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There are some common ones that will crop up again and again in almost all pop genres and I hear these in house quite a lot: (these are in Am or C for simplicity) C | G | Am | F Am | F | C | G C | G | Em | F F | G | Am | Am Am | C | Em | D By examination you can see the general theme is using C, Am, and F. 1, 3, 6 or 1, 4, 6 in the case of C progressions. ...


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Sure, even within limits of the most traditional tonal harmony, you naturally have some major and some minor (and one diminshed, to be thorough) chords within a major tonality. let's take for example the tonality of C major, and produce the natural (more properly "diatonic") chords (more properly, "triads") contained in this tonality, one per degree of the ...


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That's just for root movement. So, measures 7 ad 8 are: C6 Am7 Dm7 G7 The Am7 leads to the Dm7 much more naturally that C6 -> Dm7 would. Also, right before the C6 in measure 7 is a G7 so that resolving to C6 instead of Am7 makes a lot of sense as well. Remember, the strongest root movement in western music is V -> I. A good first place to start ...


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Assuming by /C it means a D13#11/C, play D, F#, (A), C, B and G# between the hands, with D as the root, and then drop the left hand lowest note to the C just below.Leave out the A if you want, and put the C and B in the first chord as far apart as you can. It doesn't have to be so in the slash chord, as the lowest note is C. Play around with the voicing till ...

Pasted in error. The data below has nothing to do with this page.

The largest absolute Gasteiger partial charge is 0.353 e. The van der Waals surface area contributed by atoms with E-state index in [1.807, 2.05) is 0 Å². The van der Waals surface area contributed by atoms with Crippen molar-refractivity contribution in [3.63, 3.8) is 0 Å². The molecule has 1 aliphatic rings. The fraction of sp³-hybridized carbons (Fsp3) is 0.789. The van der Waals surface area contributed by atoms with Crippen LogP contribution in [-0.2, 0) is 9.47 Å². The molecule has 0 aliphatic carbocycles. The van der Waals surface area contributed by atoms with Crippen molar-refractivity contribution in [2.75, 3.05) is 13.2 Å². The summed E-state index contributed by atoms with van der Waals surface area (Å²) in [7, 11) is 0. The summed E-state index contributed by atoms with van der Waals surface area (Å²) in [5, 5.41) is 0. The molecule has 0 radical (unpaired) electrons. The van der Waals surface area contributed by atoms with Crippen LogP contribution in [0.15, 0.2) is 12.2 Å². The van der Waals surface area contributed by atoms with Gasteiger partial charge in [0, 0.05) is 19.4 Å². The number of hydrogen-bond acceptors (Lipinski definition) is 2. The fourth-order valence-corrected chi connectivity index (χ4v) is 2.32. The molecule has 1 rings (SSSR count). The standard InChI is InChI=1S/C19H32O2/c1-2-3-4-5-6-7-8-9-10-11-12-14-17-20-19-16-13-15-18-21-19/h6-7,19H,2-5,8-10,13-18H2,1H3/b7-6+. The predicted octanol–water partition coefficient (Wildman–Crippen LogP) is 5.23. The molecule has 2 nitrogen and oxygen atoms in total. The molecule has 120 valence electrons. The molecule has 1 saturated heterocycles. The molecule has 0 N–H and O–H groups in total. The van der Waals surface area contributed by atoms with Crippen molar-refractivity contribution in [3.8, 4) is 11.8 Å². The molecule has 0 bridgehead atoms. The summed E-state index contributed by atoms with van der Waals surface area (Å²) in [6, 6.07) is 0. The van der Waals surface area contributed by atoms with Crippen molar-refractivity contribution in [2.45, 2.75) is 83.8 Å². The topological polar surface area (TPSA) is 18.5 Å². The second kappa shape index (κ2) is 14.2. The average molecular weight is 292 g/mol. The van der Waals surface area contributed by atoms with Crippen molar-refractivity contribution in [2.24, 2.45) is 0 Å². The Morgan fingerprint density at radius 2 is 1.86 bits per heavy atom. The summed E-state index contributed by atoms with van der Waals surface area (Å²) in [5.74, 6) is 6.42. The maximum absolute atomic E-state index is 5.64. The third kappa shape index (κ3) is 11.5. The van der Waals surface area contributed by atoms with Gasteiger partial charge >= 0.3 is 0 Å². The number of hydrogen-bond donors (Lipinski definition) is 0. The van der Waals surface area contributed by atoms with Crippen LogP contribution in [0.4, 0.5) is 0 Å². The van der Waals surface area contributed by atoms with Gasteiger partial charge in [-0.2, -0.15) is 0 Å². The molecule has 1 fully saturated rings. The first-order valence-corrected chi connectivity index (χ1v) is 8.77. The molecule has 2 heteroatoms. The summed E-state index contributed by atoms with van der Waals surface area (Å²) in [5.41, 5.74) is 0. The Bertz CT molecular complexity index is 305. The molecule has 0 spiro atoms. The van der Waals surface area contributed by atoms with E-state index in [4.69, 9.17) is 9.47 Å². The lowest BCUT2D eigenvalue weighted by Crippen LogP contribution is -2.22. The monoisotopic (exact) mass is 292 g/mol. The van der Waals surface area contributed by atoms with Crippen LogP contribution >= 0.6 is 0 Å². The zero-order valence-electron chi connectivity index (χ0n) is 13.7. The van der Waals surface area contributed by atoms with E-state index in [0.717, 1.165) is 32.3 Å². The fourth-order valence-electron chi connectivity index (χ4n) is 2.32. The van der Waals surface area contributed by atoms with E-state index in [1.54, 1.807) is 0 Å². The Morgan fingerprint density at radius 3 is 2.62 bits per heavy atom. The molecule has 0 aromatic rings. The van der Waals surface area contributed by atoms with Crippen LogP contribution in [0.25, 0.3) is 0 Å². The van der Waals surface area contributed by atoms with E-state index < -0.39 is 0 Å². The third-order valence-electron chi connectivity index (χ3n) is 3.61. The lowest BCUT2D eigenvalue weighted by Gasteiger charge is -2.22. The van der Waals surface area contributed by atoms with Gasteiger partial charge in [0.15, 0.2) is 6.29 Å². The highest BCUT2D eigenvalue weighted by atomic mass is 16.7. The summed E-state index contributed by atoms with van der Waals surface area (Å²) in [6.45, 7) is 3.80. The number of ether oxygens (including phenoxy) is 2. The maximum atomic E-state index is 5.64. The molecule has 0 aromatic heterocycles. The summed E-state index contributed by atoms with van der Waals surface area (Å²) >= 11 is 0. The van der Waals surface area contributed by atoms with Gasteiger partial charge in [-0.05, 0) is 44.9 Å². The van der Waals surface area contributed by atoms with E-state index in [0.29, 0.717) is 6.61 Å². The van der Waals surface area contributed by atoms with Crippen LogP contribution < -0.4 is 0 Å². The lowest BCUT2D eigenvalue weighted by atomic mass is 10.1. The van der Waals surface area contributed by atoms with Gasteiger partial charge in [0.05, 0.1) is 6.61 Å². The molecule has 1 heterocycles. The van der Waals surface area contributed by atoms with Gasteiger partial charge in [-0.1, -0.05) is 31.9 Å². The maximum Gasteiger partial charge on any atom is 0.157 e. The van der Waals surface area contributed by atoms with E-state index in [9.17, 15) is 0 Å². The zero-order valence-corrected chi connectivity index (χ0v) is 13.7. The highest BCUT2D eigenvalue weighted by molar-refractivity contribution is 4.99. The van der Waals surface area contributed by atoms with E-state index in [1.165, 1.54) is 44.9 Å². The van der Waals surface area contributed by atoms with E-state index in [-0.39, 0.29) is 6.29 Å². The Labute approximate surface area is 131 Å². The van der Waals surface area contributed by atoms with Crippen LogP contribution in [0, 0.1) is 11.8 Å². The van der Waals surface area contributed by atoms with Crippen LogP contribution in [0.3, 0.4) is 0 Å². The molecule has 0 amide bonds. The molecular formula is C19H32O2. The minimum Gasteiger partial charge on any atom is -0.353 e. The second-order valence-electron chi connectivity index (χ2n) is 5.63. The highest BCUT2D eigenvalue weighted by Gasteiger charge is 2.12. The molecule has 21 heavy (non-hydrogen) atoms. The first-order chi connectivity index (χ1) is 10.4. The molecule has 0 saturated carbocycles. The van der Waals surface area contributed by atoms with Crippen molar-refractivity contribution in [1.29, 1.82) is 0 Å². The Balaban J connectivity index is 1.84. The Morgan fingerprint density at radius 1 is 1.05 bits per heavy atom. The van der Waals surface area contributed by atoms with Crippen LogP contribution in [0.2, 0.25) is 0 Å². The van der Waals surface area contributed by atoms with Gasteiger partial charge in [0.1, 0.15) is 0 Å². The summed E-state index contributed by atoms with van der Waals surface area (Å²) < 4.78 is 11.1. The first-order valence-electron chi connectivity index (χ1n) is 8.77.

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The bass part probably changes, maybe from a C to an A. I agree, the difference is subtle, and hardly worthwhile, especially if the rest of the chord voicing is static.A copy of the sample would give a better clue.


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You give us neither the G7 > C or E7 > Am cadences that would answer your question conclusively. Which way will you choose to end the piece of which this is an excerpt? Neither you or you friend is wrong, or right!


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This is very general question, and the "right" answer depends very much on what sort of music you want to create. But here two simple "rules" to get you started, without stifling your imagination too much (because "use your imagination" beats all other rules - the final definition of "right" is always "that's what I wanted it to sound like"). Choose one ...


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To get started with simple chord progressions you can download some charts and graphs on line that will be very helpful. There are no rules in music but if you stick to the most common progressions found in most popular music, you will be safe. For example, in a major key for a three chord song, a common progression would be I - IV - V. Another might be I ...


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I'm new to this community, but maybe I can be helpful. You say that you have some basic music theory down, and that is great. Are you aware of the concept of an interval ? It basically means the distance between two given notes. So, for example, an C to D is a whole step (2 semitones), which is the same interval as a G to A (same distance). It can help to ...



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